Have you ever looked under the Christmas tree to inspect still-wrapped gifts for size and shape and mass and volume? As a child, I used to think, “the bigger — the better.” But over the years, I’ve discovered the reality that “big things come in small packages.” In fact, great things come in small packages. This couldn’t be more true as we think about the birthplace of our great King, Jesus, born as a tiny baby.
With God’s Spirit guiding him, the prophet Micah foretold,
“Bethlehem Ephrathah, you are small among the clans of Judah; One will come from you to be ruler over Israel for Me. His origin is from antiquity, from eternity.” Micah 5:2
God’s majesty and reputation are not diminished or compromised by introducing Jesus into the world through such seemingly small and insignificant circumstances. In fact, it is in this tiny, forgotten village that we see more clearly God’s beautiful character of love and peace for us. Unlike humanity, God is never tempted to be a showy braggart. Even in the simple birthplace of the eternal King Jesus, God allowed Himself to be approachable by all, especially the lowly and small.
The shepherds, the epitome of ordinary and insignificant, were tending their sheep in the Judean hill country when they were invited to Bethlehem to find the baby Jesus in the simple feeding trough. These simple shepherds, who were simply doing their work, were the first to hear the good news. Immediately, they worshiped God for all they had seen and heard. In the 2nd Century ad, Origen frequently resided in Palestine and wrote from his personal experience, “In Bethlehem you are shown the cave where he was born, and within the cave the manger where he was wrapped in swaddling clothes.” Before the birthplace of Jesus became a shrine for the masses, it was just a simple place.
Why did Jesus come to Bethlehem? What’s the significance? Why there of all places? Do you think Joseph and Mary ever asked, “Why there? Why now?” Yet, in their simple obedience to go to Bethlehem for the census when it was most inconvenient, they were crucial to fulfilling God’s plan for His incarnation. Why Bethlehem?
Remember that Bethlehem was a place of sorrow. Historically, it’s where the Jewish Patriarch, Jacob, buried his wife, Rachel. As Rachel died, the Bible says, she called her son’s name, Ben-oni: “Son of my Sorrow.” (Genesis 35:18-19) Centuries later, Bethlehem was also a place of sorrow because King Herod, jealous of the one born “King of the Jews,” gave orders to massacre all the male children who were two years old and under (Matthew 2:16-18). In this very same place, Jesus, called the Man of Sorrows (Isaiah 53:3), was born. He would carry our sorrows, our suffering in His body to be pierced because of our sin. But one day, because of Him, we will go to another place where sorrow will be no more (Revelation 21:3-4).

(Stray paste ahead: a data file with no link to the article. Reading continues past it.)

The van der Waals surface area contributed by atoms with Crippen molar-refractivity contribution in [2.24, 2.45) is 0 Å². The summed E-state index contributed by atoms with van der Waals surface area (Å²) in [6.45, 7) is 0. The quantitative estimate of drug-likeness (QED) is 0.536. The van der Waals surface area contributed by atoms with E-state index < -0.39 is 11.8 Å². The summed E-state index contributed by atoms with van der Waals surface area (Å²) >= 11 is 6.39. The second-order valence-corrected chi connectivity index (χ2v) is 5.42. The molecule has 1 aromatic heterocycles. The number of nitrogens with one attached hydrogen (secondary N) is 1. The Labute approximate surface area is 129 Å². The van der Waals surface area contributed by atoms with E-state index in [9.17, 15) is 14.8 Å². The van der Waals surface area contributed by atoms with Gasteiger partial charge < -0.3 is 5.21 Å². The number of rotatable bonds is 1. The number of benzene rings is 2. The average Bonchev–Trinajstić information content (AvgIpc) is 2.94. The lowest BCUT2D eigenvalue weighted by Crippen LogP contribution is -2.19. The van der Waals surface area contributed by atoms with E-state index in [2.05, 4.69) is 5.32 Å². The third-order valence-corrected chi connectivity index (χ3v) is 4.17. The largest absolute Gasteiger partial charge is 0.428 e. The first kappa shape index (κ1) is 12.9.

Recall, also, that Bethlehem was also a place of selection – it was the birthplace and hometown of David, the shepherd whom God chose became king of Israel. God made covenant promises to David assuring him that He would establish his royal line and kingdom forever (2 Samuel 7:11-16, 28-29). Micah foretold of Bethlehem, “One will come from you to be ruler over Israel for Me.”
Bethlehem is most significant because it is the birthplace of our salvation. According to God’s plan (Micah 5:2), Israel’s future ruler would not come from majestic Jerusalem but from insignificant Bethlehem. He would be the Shepherd King who will bring peace and blessing to all peoples (Isaiah 2:2-4; 60:1-5). This “ruler over Israel” is also divine since He had come “from antiquity” (literally days of immeasurable time). The New Testament identifies this shepherd leader as the Messiah, Jesus Christ (Matthew 2:1,3-6), who would be the Savior of the world.
Bethlehem reminds us that God often chooses to bring something great and extra-ordinary out of something so small and ordinary. For the many times when I feel so small, so lonely, so insignificant, and so ordinary, Bethlehem reminds me that God uses the simple and the commonplace to reveal His breathtaking glory. Size never threatens or limits God’s true greatness. The insignificance of Bethlehem is God’s birthplace for our significance in Christ.
This Christmas, I encourage you to enjoy all the small things the season brings: cookies in the oven, moments of quietness, selflessly serving, time spent in prayer, a reading of the Christmas story, exchanging presents, and so much more.
Through simple acts of seemingly insignificant obedience, like Joseph and Mary, you and I can bring Christ into the world. And we encounter many unsuspecting small things and small moments, I pray you will embrace them as wonderful opportunities to worship the eternal King, Jesus Christ – the One born in the little town of Bethlehem.
O holy Child of Bethlehem
Descend to us we pray
Cast out our sin and enter in
Be born in us today
We hear the Christmas angels
The great glad tidings tell
O come to us abide with us
Our Lord Emmanuel
Follow me… as I follow Jesus Christ